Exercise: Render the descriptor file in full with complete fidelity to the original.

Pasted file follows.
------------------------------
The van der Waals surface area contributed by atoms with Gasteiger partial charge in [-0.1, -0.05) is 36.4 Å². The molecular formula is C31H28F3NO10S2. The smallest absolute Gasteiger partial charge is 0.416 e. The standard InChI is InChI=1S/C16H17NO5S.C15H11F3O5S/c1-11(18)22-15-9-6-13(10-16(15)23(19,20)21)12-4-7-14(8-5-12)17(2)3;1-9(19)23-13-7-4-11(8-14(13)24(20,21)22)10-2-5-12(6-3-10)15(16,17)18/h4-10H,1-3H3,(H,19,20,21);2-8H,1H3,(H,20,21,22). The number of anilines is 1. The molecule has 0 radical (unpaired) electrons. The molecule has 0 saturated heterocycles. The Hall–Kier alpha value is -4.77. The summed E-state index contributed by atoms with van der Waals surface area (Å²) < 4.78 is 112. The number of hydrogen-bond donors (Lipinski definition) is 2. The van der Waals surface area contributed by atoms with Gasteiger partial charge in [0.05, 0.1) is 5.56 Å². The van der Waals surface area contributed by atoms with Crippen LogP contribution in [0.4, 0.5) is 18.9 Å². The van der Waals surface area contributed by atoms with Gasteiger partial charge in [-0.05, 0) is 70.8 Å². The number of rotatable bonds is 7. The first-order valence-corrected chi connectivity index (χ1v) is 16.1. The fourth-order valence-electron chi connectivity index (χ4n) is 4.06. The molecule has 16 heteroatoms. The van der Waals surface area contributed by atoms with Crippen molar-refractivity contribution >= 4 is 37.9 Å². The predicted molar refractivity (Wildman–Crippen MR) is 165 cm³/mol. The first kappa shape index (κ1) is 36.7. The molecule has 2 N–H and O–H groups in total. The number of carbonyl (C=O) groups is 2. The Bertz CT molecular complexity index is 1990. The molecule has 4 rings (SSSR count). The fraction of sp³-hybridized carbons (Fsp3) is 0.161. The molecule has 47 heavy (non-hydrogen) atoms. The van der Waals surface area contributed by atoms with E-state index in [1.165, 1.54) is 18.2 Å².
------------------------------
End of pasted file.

The van der Waals surface area contributed by atoms with Gasteiger partial charge in [-0.1, -0.05) is 36.4 Å². The molecular formula is C31H28F3NO10S2. The smallest absolute Gasteiger partial charge is 0.416 e. The standard InChI is InChI=1S/C16H17NO5S.C15H11F3O5S/c1-11(18)22-15-9-6-13(10-16(15)23(19,20)21)12-4-7-14(8-5-12)17(2)3;1-9(19)23-13-7-4-11(8-14(13)24(20,21)22)10-2-5-12(6-3-10)15(16,17)18/h4-10H,1-3H3,(H,19,20,21);2-8H,1H3,(H,20,21,22). The number of anilines is 1. The molecule has 0 radical (unpaired) electrons. The molecule has 0 saturated heterocycles. The Hall–Kier alpha value is -4.77. The summed E-state index contributed by atoms with van der Waals surface area (Å²) < 4.78 is 112. The number of hydrogen-bond donors (Lipinski definition) is 2. The van der Waals surface area contributed by atoms with Gasteiger partial charge in [0.05, 0.1) is 5.56 Å². The van der Waals surface area contributed by atoms with Crippen LogP contribution in [0.4, 0.5) is 18.9 Å². The van der Waals surface area contributed by atoms with Gasteiger partial charge in [-0.05, 0) is 70.8 Å². The number of rotatable bonds is 7. The first-order valence-corrected chi connectivity index (χ1v) is 16.1. The fourth-order valence-electron chi connectivity index (χ4n) is 4.06. The molecule has 16 heteroatoms. The van der Waals surface area contributed by atoms with Crippen molar-refractivity contribution >= 4 is 37.9 Å². The predicted molar refractivity (Wildman–Crippen MR) is 165 cm³/mol. The first kappa shape index (κ1) is 36.7. The molecule has 2 N–H and O–H groups in total. The number of carbonyl (C=O) groups is 2. The Bertz CT molecular complexity index is 1990. The molecule has 4 rings (SSSR count). The fraction of sp³-hybridized carbons (Fsp3) is 0.161. The molecule has 47 heavy (non-hydrogen) atoms. The van der Waals surface area contributed by atoms with E-state index in [1.165, 1.54) is 18.2 Å².